With the conclusion of the first World Test Championship and a brief respite before the next Test series between India and England commences on August 4, I have put together an all-time Test XI with a slight twist.
For this XI only one player from each nation can be used.
This will create some interesting balancing acts and of course a number of players that arguably should be selected will miss out when one of their countrymen gets selected.
Sir Jack Hobbs (England)
Test batting average 56.94
Regarded by many as the greatest batsman of all time, Hobbs is the leading run scorer and century maker in first class cricket with 61,760 runs and 199 centuries. Hobbs played 61 Tests for England as an opening batsman with an average of nearly 57 and 15 centuries, which is all the more impressive when you consider that he played on uncovered English pitches.
Sunil Gavaskar (India)
Test batting average 51.12
The plucky Indian opener was the first player to crack the 10,000-run barrier in Test cricket. With a career average over 50, it was against fast bowling that Gavaskar really shone. A career average of 65 against the might of the West Indies highlights the tenacity and sublime technique that allowed him to be very successful.
Sir Donald Bradman (Australia)
Test batting average 99.94
Not much needs to be said here. The Australian goliath of cricket stands head and shoulders above everyone else with his career average. The Don’s exploits are the stuff of legend, scoring a hundred every 2.7 innings throughout his career. When it comes to run-scoring records modern players have been battling it out for second place.
Kumar Sangakkara (Sri Lanka)
Test batting average 57.40
Starting his prolific career as a wicketkeeper, Sangakkara and his picturesque technique amassed over 12,000 Test runs. However it is post-2006 when he demands the most attention, averaging 64 as a specialist batsman, which is right up there with the very best of all time. He had an enormous appetite for runs, going past the double-century mark 11 times during his 15-year career.
Sir Garfield Sobers (West Indies)
Test batting average 57.78, Test bowling average 34.03
He is the greatest all-rounder in history. Some would argue his proficiency with bat, ball and fielding means he would take the mantle as best cricketer in history. Sobers held the record for highest individual score of 365* from 1958 until Brian Lara eclipsed it in 1994.
Going along with his prolific run-scoring, Sobers was also an incredibly skilled bowler in both fast-medium bowling and wrist spin. Also a tremendous fielder, he certainly personifies the moniker all-rounder.
Shakib Al Hasan (Bangladesh)
Test batting average 39.70, Test bowling average 29.20
Long regarded as one of the best all-rounders in the world, Shakib has been one of the more consistent performers for Bangladesh. With nearly 4000 runs and 210 wickets in his career, his solid batting and left-arm orthodox spin make him a valuable addition to any team.
Andy Flower (Zimbabwe)
Test batting average 51.54
Easily the best batsman to come from Zimbabwe, Flower helped give his struggling nation relevance on the international stage. At the peak of his powers he held the number one ranking for Test batsmen. He is the only Zimbabwean to be included in the ICC’s top 100 all-time batting rankings. At 31 he is equal with Steve Waugh and is ahead of Indian legend Rahul Dravid.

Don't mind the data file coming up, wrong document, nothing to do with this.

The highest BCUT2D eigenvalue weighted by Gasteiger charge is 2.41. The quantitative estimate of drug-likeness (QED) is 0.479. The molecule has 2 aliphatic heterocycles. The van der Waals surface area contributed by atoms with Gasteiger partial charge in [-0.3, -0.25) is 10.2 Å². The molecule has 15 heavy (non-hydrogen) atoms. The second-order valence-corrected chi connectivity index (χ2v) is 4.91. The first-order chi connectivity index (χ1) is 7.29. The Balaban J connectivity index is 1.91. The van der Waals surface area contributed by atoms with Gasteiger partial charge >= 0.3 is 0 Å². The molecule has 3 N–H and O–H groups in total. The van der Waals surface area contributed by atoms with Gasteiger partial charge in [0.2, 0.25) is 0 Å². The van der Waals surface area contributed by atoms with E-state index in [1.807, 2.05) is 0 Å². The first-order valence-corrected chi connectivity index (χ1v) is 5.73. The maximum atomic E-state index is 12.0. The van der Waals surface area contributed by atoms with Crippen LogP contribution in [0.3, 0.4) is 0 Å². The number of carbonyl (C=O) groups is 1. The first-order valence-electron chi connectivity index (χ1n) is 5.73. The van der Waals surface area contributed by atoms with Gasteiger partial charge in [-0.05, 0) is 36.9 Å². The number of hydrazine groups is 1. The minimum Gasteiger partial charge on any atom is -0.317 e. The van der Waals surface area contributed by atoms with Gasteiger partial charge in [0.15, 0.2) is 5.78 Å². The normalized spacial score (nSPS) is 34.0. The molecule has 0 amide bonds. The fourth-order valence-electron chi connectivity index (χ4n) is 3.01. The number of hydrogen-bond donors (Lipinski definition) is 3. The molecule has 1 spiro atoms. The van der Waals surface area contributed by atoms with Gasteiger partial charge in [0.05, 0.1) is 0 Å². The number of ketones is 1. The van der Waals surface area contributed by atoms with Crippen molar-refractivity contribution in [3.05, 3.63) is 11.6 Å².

Rashid Khan (Afghanistan)
Test bowling average 22.35
It is only a small sample size for the Afghan spin maestro but there is no doubting his quality with four five-wicket hauls in his five matches. His short-form career has a much larger sample size where Khan’s bowling average is under 20 in both the ODI and T20 formats.
Sir Richard Hadlee (New Zealand)
Test bowling average 22.29
One of the finest bowlers in history and New Zealand’s greatest cricket export, the Kiwi firebrand was one of the most damaging bowlers and finished his career as the all-time leading wicket taker. Hadlee was also a talented batsman with an average of 27 and two Test hundreds to his name. Considered one of the best bowlers with the new ball, he was dubbed the ‘Sultan of Swing’.
Wasim Akram (Pakistan)
Test bowling average 23.62
Widely regarded as the best left-arm bowler in history, Akram was one of the great proponents of swing and reverse-swing bowling. Some 414 wickets at an average of 23 has Akram at the pointy end of the very best bowlers to play. With a quick arm action and his ability to hide the ball, he could do damage with the new ball and the old one. That will make him an invaluable part of the attack.
Dale Steyn (South Africa)
Test bowling average 22.95
Unquestionably the best modern fast bowler, his career numbers stack up against anyone from any era. A bowler with a seemingly endless arsenal, he had pace and bounce, the ability to swing the ball, the ability to use the seam and most importantly he had a serious mean streak to help him find an extra gear when he needed it.
His ability to pick up wickets on subcontinent pitches where so many fast bowlers struggle was tremendous. The only thing that stopped him from adding to his impressive 439 wickets was that his body started to let him down.
This is a very balanced side, with numerous spin options in Khan, Shakib and even Sobers, plus fast bowlers who not only can take wickets in all conditions but also hold their own with the bat. There is an incredibly talented batting line-up who have excelled in various conditions.
The ‘one from every country’ criteria allows for many permutations of this side and the beautiful thing about cricket is that it has such a rich history with plenty of superstars that could make this side.